The No. 6 slot belongs to Sony's Stuart Little 2. In its third week, the little-mouse-that-could sequel brought in $6 million, slipping from last week's third place slot and falling 43 percent (averaging $1,939 per screen in 3,095 theaters). The PG-rated family comedy's total to date is $46.8 million.
Stuart Little 2 is directed by Rob Minkoff and stars Geena Davis, Hugh Laurie and Jonathan Lipnicki with the vocal talents of Michael J. Fox, Melanie Griffith, Nathan Lane, Steve Zahn and James Woods.
Sony's Men In Black II slid from No. 4 to No. 7 this weekend, taking in $4.7 million. Averaging only an estimated $1,620 per screen, the PG-13-rated comedy about policing those darned aliens on Earth, now in its fifth week, dropped 45 percent. But have no fear, fans, the film's total cume is still a respectable $182 million.
Directed by Barry Sonnenfeld, Men In Black II stars Will Smith, Tommy Lee Jones, Lara Flynn Boyle, Rosario Dawson and Rip Torn.
Talk about a little film that could. IFC Films' My Big Fat Greek Wedding is proving to be amazingly resilient. Now in week 16 and still only showing on 655 theaters, the PG-rated independent comedy about one woman's Greek family and the sweet man she brings into it moved up from the No. 10 slot to No. 8 this week. Taking in a healthy $3.013 million this weekend, Wedding averaged $4,601 per screen. Its total to date is a healthy $40.1 million.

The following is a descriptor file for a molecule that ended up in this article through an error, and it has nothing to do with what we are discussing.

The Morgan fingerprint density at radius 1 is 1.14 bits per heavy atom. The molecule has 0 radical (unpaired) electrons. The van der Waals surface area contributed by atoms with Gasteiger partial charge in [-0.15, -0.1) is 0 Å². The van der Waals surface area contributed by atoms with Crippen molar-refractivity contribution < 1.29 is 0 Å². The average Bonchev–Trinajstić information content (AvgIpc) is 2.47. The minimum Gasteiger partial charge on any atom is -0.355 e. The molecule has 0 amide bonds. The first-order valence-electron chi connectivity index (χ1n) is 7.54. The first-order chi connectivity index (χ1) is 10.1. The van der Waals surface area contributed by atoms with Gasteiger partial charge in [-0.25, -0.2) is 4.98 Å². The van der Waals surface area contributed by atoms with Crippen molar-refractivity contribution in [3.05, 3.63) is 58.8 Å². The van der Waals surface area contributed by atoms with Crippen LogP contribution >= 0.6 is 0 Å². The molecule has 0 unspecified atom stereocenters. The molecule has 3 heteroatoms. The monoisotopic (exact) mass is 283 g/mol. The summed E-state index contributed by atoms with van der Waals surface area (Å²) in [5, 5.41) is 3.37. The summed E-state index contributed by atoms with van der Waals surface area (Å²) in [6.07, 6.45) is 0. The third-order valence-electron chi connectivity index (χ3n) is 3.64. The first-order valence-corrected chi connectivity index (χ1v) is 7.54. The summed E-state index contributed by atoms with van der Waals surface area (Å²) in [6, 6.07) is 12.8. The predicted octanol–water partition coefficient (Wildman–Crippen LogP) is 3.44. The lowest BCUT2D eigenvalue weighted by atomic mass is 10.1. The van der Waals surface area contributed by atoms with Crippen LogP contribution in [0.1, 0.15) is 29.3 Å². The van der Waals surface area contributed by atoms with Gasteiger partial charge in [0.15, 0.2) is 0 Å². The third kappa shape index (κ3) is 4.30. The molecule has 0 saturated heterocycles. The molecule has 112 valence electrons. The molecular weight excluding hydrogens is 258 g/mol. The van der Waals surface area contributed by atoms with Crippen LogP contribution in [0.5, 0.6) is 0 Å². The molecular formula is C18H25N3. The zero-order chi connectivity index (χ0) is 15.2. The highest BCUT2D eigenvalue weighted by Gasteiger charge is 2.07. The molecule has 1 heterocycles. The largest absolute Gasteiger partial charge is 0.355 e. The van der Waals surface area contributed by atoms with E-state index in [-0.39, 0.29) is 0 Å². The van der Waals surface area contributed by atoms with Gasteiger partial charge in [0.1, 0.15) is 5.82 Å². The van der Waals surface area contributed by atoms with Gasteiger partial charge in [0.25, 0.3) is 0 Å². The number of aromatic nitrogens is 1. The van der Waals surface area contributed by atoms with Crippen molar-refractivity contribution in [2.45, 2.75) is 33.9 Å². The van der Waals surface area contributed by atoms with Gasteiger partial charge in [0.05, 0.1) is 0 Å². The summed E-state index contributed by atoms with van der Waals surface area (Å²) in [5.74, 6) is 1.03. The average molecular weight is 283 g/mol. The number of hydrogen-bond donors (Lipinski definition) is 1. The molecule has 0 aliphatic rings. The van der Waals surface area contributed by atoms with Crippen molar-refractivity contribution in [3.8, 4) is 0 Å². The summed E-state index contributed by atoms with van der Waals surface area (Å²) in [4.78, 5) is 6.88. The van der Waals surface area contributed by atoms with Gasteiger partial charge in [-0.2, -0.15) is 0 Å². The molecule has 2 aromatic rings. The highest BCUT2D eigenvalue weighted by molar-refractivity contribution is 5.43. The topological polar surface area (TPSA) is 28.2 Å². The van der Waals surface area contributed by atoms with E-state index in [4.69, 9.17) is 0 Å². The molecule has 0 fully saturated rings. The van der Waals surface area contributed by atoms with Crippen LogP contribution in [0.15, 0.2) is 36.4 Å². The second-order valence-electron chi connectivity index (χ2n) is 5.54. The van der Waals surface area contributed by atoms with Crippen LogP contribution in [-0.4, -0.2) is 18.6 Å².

My Big Fat Greek Wedding is directed by Joel Zwick and stars Nia Vardalos (also writer), John Corbett, Michael Constantine, Lainie Kazan and Andrea Martin.
Two films that couldn't more different tied for the ninth and tenth spots--Paramount's K-19: The Widowmaker and Buena Vista's The Country Bears, both of which took in $3 million this weekend. Guess it was a toss-up whether to see a movie about a deadly nuclear submarine accident or one featuring giant bears singing and dancing. Hmmm.
K-19 dropped 59 percent from fifth place last weekend (averaging $1,139 per screen), with its cume to date being $30.8 million. The Country Bears fell from sixth with a 43 percent cut (averaging $1,175 per screen), with a cume of $11.7 million to date.
K-19: The Widowmaker is directed by Kathryn Bigelow and stars Harrison Ford, Liam Neeson and Peter Sarsgaard.
The Country Bears, based on the popular Disney theme park attraction, stars Christopher Walken, Stephen Tobolowsky, Eli Marienthal and the vocal talents of Haley Joel Osment. It is directed by Peter Hastings.
One other prominent film opened this weekend--Miramax's Full Frontal, directed by Oscar winner Steven Soderbergh and starring Julia Roberts. Labeled a sequel of sorts to Soderbergh's indie hit sex, lies and videotape, Miramax only released Full Frontal in 208 theaters. The film still managed to make the top 20, bringing in $725,000 and averaging $3,486 per screen.
Directed by Soderbergh, Full Frontal stars Roberts, Catherine Keener, Blair Underwood and David Hyde Pierce.